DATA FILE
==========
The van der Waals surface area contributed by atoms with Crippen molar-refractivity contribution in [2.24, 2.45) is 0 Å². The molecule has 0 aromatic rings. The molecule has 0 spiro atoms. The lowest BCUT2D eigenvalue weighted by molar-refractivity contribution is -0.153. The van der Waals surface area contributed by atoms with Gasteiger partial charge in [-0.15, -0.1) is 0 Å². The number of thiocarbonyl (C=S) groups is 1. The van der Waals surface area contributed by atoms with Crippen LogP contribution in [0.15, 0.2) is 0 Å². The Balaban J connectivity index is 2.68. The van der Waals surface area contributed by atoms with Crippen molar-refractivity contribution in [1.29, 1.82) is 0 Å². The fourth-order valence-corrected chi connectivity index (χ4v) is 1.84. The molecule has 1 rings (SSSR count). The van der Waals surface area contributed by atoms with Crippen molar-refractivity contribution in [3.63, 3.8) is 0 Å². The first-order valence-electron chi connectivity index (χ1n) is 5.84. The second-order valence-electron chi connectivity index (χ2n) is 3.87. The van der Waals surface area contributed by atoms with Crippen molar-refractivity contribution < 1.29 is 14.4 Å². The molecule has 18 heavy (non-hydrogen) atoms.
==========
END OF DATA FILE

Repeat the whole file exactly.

The van der Waals surface area contributed by atoms with Crippen molar-refractivity contribution in [2.24, 2.45) is 0 Å². The molecule has 0 aromatic rings. The molecule has 0 spiro atoms. The lowest BCUT2D eigenvalue weighted by molar-refractivity contribution is -0.153. The van der Waals surface area contributed by atoms with Gasteiger partial charge in [-0.15, -0.1) is 0 Å². The number of thiocarbonyl (C=S) groups is 1. The van der Waals surface area contributed by atoms with Crippen LogP contribution in [0.15, 0.2) is 0 Å². The Balaban J connectivity index is 2.68. The van der Waals surface area contributed by atoms with Crippen molar-refractivity contribution in [1.29, 1.82) is 0 Å². The fourth-order valence-corrected chi connectivity index (χ4v) is 1.84. The molecule has 1 rings (SSSR count). The van der Waals surface area contributed by atoms with Crippen molar-refractivity contribution in [3.63, 3.8) is 0 Å². The first-order valence-electron chi connectivity index (χ1n) is 5.84. The second-order valence-electron chi connectivity index (χ2n) is 3.87. The van der Waals surface area contributed by atoms with Crippen molar-refractivity contribution < 1.29 is 14.4 Å². The molecule has 18 heavy (non-hydrogen) atoms.